# Find the dimensions that will minimize the cost of the material?

## A cylindrical container that has a capacity of $10 \setminus {\textrm{m}}^{3}$ is to be produced. The top and bottom of the container are to be made of a material that costs $20 per square meter, while the side of that container is to be made of a material costing $15 per square meter. Find the dimensions that will minimize the cost of the material.

Nov 21, 2016

$h = 2.82876 , r = 1.06078$

#### Explanation:

Calling ${c}_{1} = 20$ and ${c}_{2} = 15$ the total cost is

$C = 2 \left(\pi {r}^{2}\right) {c}_{1} + \left(2 \pi r h\right) {c}_{2}$.

Here $r$ is the base radius and $h$ is the side height.

The volume is given by

$V = \pi {r}^{2} h = {V}_{0} = 10$.

Now, the problem can be stated as

${\min}_{h , r} C \left(h , r\right)$ restricted to $V \left(h , r\right) = {V}_{0}$

Using lagrange multipliers it reads

$L \left(h , r , \lambda\right) = C \left(h , r\right) + \lambda \left(V \left(h , r\right) - {V}_{0}\right)$

with stationary points given by

$\nabla L = \vec{0}$ or

{(2 c_2 pi r + pi r^2 lambda= 0), (2 c_2 h pi+ 4 c_1 pi r + 2 h pi r lambda = 0), (h pi r^2 - V_0 =0):}

solving for $h , r , \lambda$ we get

$h = \sqrt[3]{{\left(2 {c}_{1} / {c}_{2}\right)}^{2} {V}_{0} / \pi} , r = \sqrt[3]{{c}_{2} / {c}_{1} {V}_{0} / \left(2 \pi\right)} , \lambda = - 2 \sqrt[3]{\frac{2 \pi {c}_{1} {c}_{2}^{2}}{{V}_{0}}}$ or

$h = 2.82876 , r = 1.06078$ with associated cost $C = 424.214$

We know that is a minimum because

$\left(C \circ V\right) \left(r\right) = \frac{2 \left({c}_{1} \pi {r}^{3} + {c}_{2} {V}_{0}\right)}{r}$ and
$\frac{{d}^{2}}{{\mathrm{dr}}^{2}} \left(C \circ V\right) \left(r\right) = \frac{4 \left({c}_{1} \pi {r}^{3} + {c}_{2} {V}_{0}\right)}{r} ^ 3$

and for the found solution has the value

$\frac{{d}^{2}}{{\mathrm{dr}}^{2}} \left(C \circ V\right) \left(r\right) = 240 \pi > 0$

Nov 21, 2016

For students who have not yet learned calculus of two variables, here is the single variable solution.

#### Explanation:

A (right circular) cylinder has two variables,

height, $h$, and
radius, $r$.

The top and bottom cost $\pi {r}^{2} \left(20\right)$ $. SInce there are two of these, they add $40 \pi {r}^{2} to the cost.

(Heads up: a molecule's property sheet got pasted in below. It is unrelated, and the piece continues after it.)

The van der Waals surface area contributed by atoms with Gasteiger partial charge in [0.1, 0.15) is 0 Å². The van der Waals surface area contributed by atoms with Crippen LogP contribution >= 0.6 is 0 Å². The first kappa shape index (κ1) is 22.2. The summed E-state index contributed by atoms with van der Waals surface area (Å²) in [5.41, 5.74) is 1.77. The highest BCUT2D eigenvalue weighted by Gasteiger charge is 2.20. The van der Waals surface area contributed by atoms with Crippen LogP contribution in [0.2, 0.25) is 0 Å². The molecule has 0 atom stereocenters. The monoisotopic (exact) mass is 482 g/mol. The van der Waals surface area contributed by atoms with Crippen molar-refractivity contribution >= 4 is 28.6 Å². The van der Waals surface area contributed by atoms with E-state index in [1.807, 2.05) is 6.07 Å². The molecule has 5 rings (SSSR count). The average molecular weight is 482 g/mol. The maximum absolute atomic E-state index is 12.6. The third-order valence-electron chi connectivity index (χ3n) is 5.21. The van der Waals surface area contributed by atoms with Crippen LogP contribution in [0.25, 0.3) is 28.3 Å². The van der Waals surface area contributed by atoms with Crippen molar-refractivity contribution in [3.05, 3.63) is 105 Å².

The cost of the side of the cylinder will be $2 \pi r h \left(15\right) = 30 \pi r h$ $The total cost is $40 \pi {r}^{2} + 30 \pi r h$. In order to make this a function of a single variable, we need an equation with both $h$and $r$in it. The volume of a (right circular) cylinder is $V = \pi {r}^{2} h$and we want the volume to be $10 \text{ } {m}^{3}$. $\pi {r}^{2} h = 10$, so $h = \frac{10}{\pi {r}^{2}}$. The cost can now be written as a function of $r$alone. $C \left(r\right) = 40 \pi {r}^{2} + 30 \pi r h = 40 \pi {r}^{2} + 30 \pi r \left(\frac{10}{\pi {r}^{2}}\right)$$= 40 \pi {r}^{2} + 30 \pi r \left(\frac{10}{\pi {r}^{2}}\right)$$= 40 \pi {r}^{2} + \frac{300}{r}$Domain is $r > 0$We want to minimize $C$, so we'll find the derivative, then critical number(s) and then test the critical number(s). $C ' \left(r\right) = 80 \pi r - \frac{300}{r} ^ 2 = \frac{80 \pi {r}^{3} - 300}{r} ^ 2$The only real valued critical number is $r = \sqrt[3]{\frac{15}{4 \pi}}$. Using the first or second derivative test verifies that $C$is minimum at this critical number. Second derivative test: $C ' ' \left(x\right) = 80 \pi + \frac{600}{r} ^ 3$So $C ' ' \left(\sqrt[3]{\frac{15}{4 \pi}}\right) = 80 \pi + \frac{600}{\frac{15}{4 \pi}} > 0$Finally, the question asks for the dimensions, so we have $r = \sqrt[3]{\frac{15}{4 \pi}}$and $h = \frac{10}{\pi {r}^{2}} = \frac{10}{\pi {\left(\sqrt[3]{\frac{15}{4 \pi}}\right)}^{2}}$$= \frac{10}{\pi} {\left(\sqrt[3]{\frac{4 \pi}{15}}\right)}^{2}\$ (Rewrite further as desired.)